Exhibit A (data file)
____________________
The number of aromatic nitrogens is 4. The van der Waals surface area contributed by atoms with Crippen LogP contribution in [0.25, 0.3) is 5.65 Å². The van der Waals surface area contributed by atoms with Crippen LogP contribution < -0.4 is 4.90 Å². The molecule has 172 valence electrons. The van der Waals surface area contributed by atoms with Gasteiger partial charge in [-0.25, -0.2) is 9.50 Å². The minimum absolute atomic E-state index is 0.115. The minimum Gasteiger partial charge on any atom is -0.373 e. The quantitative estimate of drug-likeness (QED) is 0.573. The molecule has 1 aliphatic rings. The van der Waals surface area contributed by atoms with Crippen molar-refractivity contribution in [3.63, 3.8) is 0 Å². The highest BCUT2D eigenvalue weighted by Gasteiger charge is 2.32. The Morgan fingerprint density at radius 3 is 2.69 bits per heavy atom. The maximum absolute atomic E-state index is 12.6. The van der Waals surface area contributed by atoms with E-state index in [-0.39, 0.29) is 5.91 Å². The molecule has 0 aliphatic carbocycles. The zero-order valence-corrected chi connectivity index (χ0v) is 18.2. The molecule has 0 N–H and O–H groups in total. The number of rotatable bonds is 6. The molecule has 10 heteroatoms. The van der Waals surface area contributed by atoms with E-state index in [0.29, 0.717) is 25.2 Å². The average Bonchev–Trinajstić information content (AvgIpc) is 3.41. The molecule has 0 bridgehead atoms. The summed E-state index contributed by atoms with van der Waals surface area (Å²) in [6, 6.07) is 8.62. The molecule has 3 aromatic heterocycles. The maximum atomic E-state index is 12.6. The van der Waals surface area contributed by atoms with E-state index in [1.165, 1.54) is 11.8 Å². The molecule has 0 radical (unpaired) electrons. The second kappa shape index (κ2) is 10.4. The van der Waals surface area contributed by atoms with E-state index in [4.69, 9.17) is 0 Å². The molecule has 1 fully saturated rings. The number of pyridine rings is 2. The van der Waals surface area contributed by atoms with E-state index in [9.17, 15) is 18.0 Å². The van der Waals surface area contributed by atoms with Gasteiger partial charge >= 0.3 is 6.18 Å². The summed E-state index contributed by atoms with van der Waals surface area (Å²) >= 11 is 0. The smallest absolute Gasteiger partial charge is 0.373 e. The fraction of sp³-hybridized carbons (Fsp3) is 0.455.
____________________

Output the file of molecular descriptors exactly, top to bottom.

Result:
The number of aromatic nitrogens is 4. The van der Waals surface area contributed by atoms with Crippen LogP contribution in [0.25, 0.3) is 5.65 Å². The van der Waals surface area contributed by atoms with Crippen LogP contribution < -0.4 is 4.90 Å². The molecule has 172 valence electrons. The van der Waals surface area contributed by atoms with Gasteiger partial charge in [-0.25, -0.2) is 9.50 Å². The minimum absolute atomic E-state index is 0.115. The minimum Gasteiger partial charge on any atom is -0.373 e. The quantitative estimate of drug-likeness (QED) is 0.573. The molecule has 1 aliphatic rings. The van der Waals surface area contributed by atoms with Crippen molar-refractivity contribution in [3.63, 3.8) is 0 Å². The highest BCUT2D eigenvalue weighted by Gasteiger charge is 2.32. The Morgan fingerprint density at radius 3 is 2.69 bits per heavy atom. The maximum absolute atomic E-state index is 12.6. The van der Waals surface area contributed by atoms with E-state index in [-0.39, 0.29) is 5.91 Å². The molecule has 0 aliphatic carbocycles. The zero-order valence-corrected chi connectivity index (χ0v) is 18.2. The molecule has 0 N–H and O–H groups in total. The number of rotatable bonds is 6. The molecule has 10 heteroatoms. The van der Waals surface area contributed by atoms with E-state index in [0.29, 0.717) is 25.2 Å². The average Bonchev–Trinajstić information content (AvgIpc) is 3.41. The molecule has 0 bridgehead atoms. The summed E-state index contributed by atoms with van der Waals surface area (Å²) in [6, 6.07) is 8.62. The molecule has 3 aromatic heterocycles. The maximum atomic E-state index is 12.6. The van der Waals surface area contributed by atoms with E-state index in [1.165, 1.54) is 11.8 Å². The molecule has 0 radical (unpaired) electrons. The second kappa shape index (κ2) is 10.4. The van der Waals surface area contributed by atoms with E-state index in [4.69, 9.17) is 0 Å². The molecule has 1 fully saturated rings. The number of pyridine rings is 2. The van der Waals surface area contributed by atoms with E-state index in [9.17, 15) is 18.0 Å². The van der Waals surface area contributed by atoms with Gasteiger partial charge >= 0.3 is 6.18 Å². The summed E-state index contributed by atoms with van der Waals surface area (Å²) >= 11 is 0. The smallest absolute Gasteiger partial charge is 0.373 e. The fraction of sp³-hybridized carbons (Fsp3) is 0.455.